Umberto Eco and Jean-Claude Carrière, both authors and academics of note in their native countries, spend the book in breezy, gentle dialogue about books, publishing, literature and media. They cover some questions which were new and different, and they cover other questions (such as ‘is the book really dead?’) which have been debated elsewhere, but seldom by two such educated, erudite bibliophiles.
One thing I liked about the dialogue is that Eco and Carrière have seen enough and know enough to debate the issues with clarity. There is no emotional ‘but I love the smell of paper!’ here. These guys both know we’ve been down this road before. In one section, Eco compares a crumbling but beloved old favorite he wore out while writing his thesis to an early manuscript of his famous novel which was lost forever to a floppy disk he can’t access on his modern computer. It’s not about the superiority of paper over pixel, whether one is bad and one is good and so on. When they speak of the fire that destroyed the library of author Octavio Paz (one of many library fires in a long history of library fires through the ages, they note), the issue was not ‘books were lost and that is inherently sad because they were books.’ It was ‘books were lost for which this guy had the only copy.’ If they had been papyrus scrolls or hard drives or cuneiform tablets, it would have been just as sad.
These guys are coming from the background of trained historians here. When Carrière started his career in film 50 years ago, the medium of film itself was 50 years old. Some of the works he studied as seminal examples are no longer studied and their directors no longer revered. For these two historians, it’s natural for things to come and go. And it’s not just storage mediums either—it’s form, too. That’s the way it’s always been. Will Twitter novels be a different animal than the epic fiction of, say, Jonathan Franzen? Sure they will.
Nobody is beating down the doors these days for ‘comedy of manners’ stories about lady chambermaids, are they? Yet there was a time and place—and a robust industry—for those. France was very into poetry for awhile. There was a golden age. And then, as Carrière points out, there was about 200 years where all the poems were crap. ‘Believe me, I have looked,’ he assures Eco. ‘There was nothing worth saving.’ So, if you’re going to sad about ‘the internet ruining books’ then you should be just as sad that the war destroyed the lady chambermaid industry, and any interest whatsoever in books about them.
Eco and Carrière are also refreshing in their ability to welcome and embrace new technology, rather than fear it as many of the ‘old guard’ literary critics (Harold Bloom comes to mind) seem to. They see the benefit of the Internet for storing and archiving facts we still value, but don’t necessarily need to keep in our heads all the time. ‘Do we really need to know the names of every Soldier at the Battle of Waterloo?’ they ask in one chapter. But at the same time, they acknowledge that the free-for-all we have now is not a perfect system either. They theorize that the occupation of fact-checker might be the next big profession, where certified experts can vet the contents of Web pages on a given subject and give a source of information their seal of approval.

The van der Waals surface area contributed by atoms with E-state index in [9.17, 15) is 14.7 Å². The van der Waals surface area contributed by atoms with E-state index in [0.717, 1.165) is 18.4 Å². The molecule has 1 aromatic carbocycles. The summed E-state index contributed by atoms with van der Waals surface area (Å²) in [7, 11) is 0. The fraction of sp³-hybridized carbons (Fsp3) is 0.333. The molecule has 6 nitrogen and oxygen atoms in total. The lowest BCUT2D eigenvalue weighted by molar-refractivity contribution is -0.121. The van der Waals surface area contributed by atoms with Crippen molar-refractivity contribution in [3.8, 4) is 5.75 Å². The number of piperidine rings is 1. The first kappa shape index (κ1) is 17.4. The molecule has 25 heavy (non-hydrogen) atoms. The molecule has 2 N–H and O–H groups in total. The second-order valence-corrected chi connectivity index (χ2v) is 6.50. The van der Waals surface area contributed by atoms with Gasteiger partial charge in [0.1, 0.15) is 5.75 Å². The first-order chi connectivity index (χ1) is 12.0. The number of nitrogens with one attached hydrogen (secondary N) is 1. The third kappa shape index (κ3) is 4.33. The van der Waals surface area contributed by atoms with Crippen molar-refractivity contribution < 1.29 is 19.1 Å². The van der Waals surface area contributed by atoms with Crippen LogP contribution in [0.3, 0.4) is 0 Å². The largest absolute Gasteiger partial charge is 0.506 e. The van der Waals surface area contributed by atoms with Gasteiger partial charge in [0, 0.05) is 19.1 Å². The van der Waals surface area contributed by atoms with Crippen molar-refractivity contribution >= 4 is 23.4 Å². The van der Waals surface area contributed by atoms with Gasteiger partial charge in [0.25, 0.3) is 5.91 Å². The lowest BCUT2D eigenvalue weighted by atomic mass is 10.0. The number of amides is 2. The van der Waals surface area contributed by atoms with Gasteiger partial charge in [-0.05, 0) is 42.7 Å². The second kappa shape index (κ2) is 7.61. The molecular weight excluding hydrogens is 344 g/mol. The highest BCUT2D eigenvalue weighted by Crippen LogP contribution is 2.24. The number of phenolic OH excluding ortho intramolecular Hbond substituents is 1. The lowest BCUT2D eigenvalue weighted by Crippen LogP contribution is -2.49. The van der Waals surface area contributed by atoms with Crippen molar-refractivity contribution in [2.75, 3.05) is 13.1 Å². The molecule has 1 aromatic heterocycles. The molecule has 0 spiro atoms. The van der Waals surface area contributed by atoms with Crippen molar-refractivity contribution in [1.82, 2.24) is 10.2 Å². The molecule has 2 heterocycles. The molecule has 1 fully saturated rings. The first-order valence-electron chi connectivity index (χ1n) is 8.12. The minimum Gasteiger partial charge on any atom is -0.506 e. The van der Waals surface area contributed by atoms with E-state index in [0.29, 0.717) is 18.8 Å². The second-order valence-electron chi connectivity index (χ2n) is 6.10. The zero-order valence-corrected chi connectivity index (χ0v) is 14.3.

My one disappointment with this interesting, compelling book? Eco and Carrière make me feel a little bit inadequate. They seem to know about everything! One of them will say something about, say, Baroque poets, and the other will chime in with something like ‘of course, you make a good point about that. Now, consider what the So and Sos were doing in Germany at that same time.’ And the first one will return with ‘well yes, sure, we all know about them, but how about Mr. Obscuro author, who drew on the same source material as the So-and-Sos but was working in Venice at the time?’
I consider myself fairly well-educated and well-read in the history of literature, but these two name-drop like nobody’s business, and seem to know everything about everyone! It made the central arguments of the book stronger because they have the historian’s eye for recognizing that none of this is quite as ‘New Business’ as people might think it is, and that it’s a straighter line than people might realize from the traveling book suitcases the Victorians used to the flash drives we use today. But it also left this reader feeling just a little stupid.
Overall, a great book! Anyone who is serious about learning about this topic, and not just mouthing off about it, should give it a read.
* * *